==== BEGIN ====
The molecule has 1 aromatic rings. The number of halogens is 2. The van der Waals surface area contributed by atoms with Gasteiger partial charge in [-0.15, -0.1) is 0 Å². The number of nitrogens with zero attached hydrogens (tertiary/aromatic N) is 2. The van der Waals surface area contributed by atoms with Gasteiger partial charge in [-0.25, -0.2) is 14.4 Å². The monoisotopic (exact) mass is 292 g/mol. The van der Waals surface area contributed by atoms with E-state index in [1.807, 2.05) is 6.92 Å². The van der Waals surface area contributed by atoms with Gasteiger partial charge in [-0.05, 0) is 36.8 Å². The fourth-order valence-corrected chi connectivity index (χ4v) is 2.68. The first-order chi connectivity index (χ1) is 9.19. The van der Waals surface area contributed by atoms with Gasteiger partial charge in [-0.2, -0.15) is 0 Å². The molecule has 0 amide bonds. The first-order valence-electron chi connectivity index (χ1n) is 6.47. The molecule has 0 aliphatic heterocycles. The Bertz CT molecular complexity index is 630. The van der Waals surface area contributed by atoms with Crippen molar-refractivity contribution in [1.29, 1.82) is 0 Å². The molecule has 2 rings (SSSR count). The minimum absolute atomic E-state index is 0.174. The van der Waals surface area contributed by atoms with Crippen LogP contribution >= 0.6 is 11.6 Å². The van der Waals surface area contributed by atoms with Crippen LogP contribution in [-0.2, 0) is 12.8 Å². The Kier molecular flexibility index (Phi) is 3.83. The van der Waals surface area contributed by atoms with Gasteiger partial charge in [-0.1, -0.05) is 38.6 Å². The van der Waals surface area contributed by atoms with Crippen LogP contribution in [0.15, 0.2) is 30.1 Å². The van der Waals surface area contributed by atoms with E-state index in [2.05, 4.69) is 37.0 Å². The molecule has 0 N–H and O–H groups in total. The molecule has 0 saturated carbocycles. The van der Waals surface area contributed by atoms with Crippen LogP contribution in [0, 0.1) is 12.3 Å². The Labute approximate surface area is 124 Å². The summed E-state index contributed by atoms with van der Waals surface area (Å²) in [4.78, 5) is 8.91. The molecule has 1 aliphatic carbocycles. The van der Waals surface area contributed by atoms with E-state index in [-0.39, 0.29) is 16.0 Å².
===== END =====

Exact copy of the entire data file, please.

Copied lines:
The molecule has 1 aromatic rings. The number of halogens is 2. The van der Waals surface area contributed by atoms with Gasteiger partial charge in [-0.15, -0.1) is 0 Å². The number of nitrogens with zero attached hydrogens (tertiary/aromatic N) is 2. The van der Waals surface area contributed by atoms with Gasteiger partial charge in [-0.25, -0.2) is 14.4 Å². The monoisotopic (exact) mass is 292 g/mol. The van der Waals surface area contributed by atoms with E-state index in [1.807, 2.05) is 6.92 Å². The van der Waals surface area contributed by atoms with Gasteiger partial charge in [-0.05, 0) is 36.8 Å². The fourth-order valence-corrected chi connectivity index (χ4v) is 2.68. The first-order chi connectivity index (χ1) is 9.19. The van der Waals surface area contributed by atoms with Gasteiger partial charge in [-0.2, -0.15) is 0 Å². The molecule has 0 amide bonds. The first-order valence-electron chi connectivity index (χ1n) is 6.47. The molecule has 0 aliphatic heterocycles. The Bertz CT molecular complexity index is 630. The van der Waals surface area contributed by atoms with Crippen molar-refractivity contribution in [1.29, 1.82) is 0 Å². The molecule has 2 rings (SSSR count). The minimum absolute atomic E-state index is 0.174. The van der Waals surface area contributed by atoms with Crippen LogP contribution >= 0.6 is 11.6 Å². The van der Waals surface area contributed by atoms with Crippen LogP contribution in [-0.2, 0) is 12.8 Å². The Kier molecular flexibility index (Phi) is 3.83. The van der Waals surface area contributed by atoms with Gasteiger partial charge in [-0.1, -0.05) is 38.6 Å². The van der Waals surface area contributed by atoms with Crippen LogP contribution in [0.15, 0.2) is 30.1 Å². The van der Waals surface area contributed by atoms with E-state index in [2.05, 4.69) is 37.0 Å². The molecule has 0 N–H and O–H groups in total. The molecule has 0 saturated carbocycles. The van der Waals surface area contributed by atoms with Crippen LogP contribution in [0, 0.1) is 12.3 Å². The Labute approximate surface area is 124 Å². The summed E-state index contributed by atoms with van der Waals surface area (Å²) in [4.78, 5) is 8.91. The molecule has 1 aliphatic carbocycles. The van der Waals surface area contributed by atoms with E-state index in [-0.39, 0.29) is 16.0 Å².